We wrote yesterday about the giant microscope Alex Ovechkin plays under.
Well, today his coach, Adam Oates, went to bat for him.
When asked about the national criticism Ovechkin has received from the likes of NBC analysts Mike Milbury and Pierre McGuire, as well as TSN’s Ray Ferraro, Oates admitted that it bothered him.
“I don’t like it when ex-players talk about players,” said Oates. “I think your job is to add color.”
Oates also said he “had a little talk this morning” with Ovechkin.
“He’s got so much pressure on him,” said Oates, “the world sees it, but they don’t see necessarily the 10 hits, they don’t see necessarily the 14 shots that he takes. They focus on the mistakes, and that goes with the territory.”
Oates is right that Ovechkin doesn’t deserve all the blame for the Caps’ problems, but it’s unreasonable to ask former-players-turned-analysts like Milbury and Ferraro to avoid saying anything about current players. Analyzing players is what they’re paid to do. The fact they did play in the NHL — or in the case of McGuire, coach in the NHL — is part of what qualifies them for the job.
PHT’s Morning Skate takes a look around the world of hockey to see what’s happening and what we’ll be talking about around the NHL world and beyond.
Here’s a detailed look back at Sidney Crosby and Alex Ovechkin‘s first 10 years in the NHL. (NHL.com)
Speaking of Crosby, he’s signed a multiyear partnership with adidas. (Newswire)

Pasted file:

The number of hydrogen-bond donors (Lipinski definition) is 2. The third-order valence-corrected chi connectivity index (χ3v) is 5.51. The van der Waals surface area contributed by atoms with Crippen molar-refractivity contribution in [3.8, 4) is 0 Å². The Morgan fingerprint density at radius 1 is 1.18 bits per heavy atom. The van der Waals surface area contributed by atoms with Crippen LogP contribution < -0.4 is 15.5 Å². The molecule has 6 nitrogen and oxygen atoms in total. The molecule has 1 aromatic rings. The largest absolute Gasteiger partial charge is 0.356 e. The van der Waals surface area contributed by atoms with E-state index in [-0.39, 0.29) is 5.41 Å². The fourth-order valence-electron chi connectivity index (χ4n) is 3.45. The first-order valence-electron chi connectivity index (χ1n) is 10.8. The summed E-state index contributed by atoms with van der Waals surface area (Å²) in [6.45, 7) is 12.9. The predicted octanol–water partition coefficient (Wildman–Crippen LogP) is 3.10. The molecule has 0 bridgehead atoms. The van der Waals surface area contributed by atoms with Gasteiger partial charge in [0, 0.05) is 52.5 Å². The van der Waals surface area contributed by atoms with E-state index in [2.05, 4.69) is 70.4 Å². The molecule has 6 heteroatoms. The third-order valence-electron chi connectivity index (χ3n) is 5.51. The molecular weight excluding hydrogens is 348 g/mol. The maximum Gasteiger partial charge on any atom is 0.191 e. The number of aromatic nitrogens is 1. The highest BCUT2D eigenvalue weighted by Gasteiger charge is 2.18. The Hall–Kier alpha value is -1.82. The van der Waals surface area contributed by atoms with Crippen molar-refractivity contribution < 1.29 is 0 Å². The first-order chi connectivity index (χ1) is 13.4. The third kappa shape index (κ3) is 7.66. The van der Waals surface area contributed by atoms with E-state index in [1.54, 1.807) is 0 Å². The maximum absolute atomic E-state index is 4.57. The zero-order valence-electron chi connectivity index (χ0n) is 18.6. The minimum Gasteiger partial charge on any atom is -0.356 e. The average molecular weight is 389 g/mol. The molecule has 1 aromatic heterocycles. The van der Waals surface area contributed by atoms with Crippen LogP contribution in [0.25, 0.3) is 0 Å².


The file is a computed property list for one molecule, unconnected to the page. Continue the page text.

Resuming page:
Ryan Nugent-Hopkins will play a key role in easing Connor McDavid into the NHL. (Edmonton Sun)
After two polar opposite seasons, the jury is still out on Patrick Roy as a head coach. (Denver Post)
Marc-Andre Fleury enjoys pulling off pranks on his teammates. “I play better when I’m looser, laughing and having fun,” he said. (Pittsburgh Tribune-Review)
Art McDonald, a Canadian who won recently won a Nobel Prize, talked to the committee members about the Toronto Maple Leafs. (SB Nation)
The St. Louis Blues named Rob DiMaio their director of player personnel on Tuesday.
He’s been with the organization for some time. He joined as a pro scout in 2008 and was the pro scouting director starting in August 2012.
He was also a scout for the Dallas Stars before landing with the Blues (one would assume his biggest connection is GM Doug Armstrong, then).
In case his nose didn’t give it away, he also enjoyed a lengthy hockey career over 19 seasons.
No doubt about it, this is a pivotal season for the Blues after multiple campaigns in which strong regular seasons dissolved into playoff disappointments. Perhaps DiMaio can make a difference in a heightened role?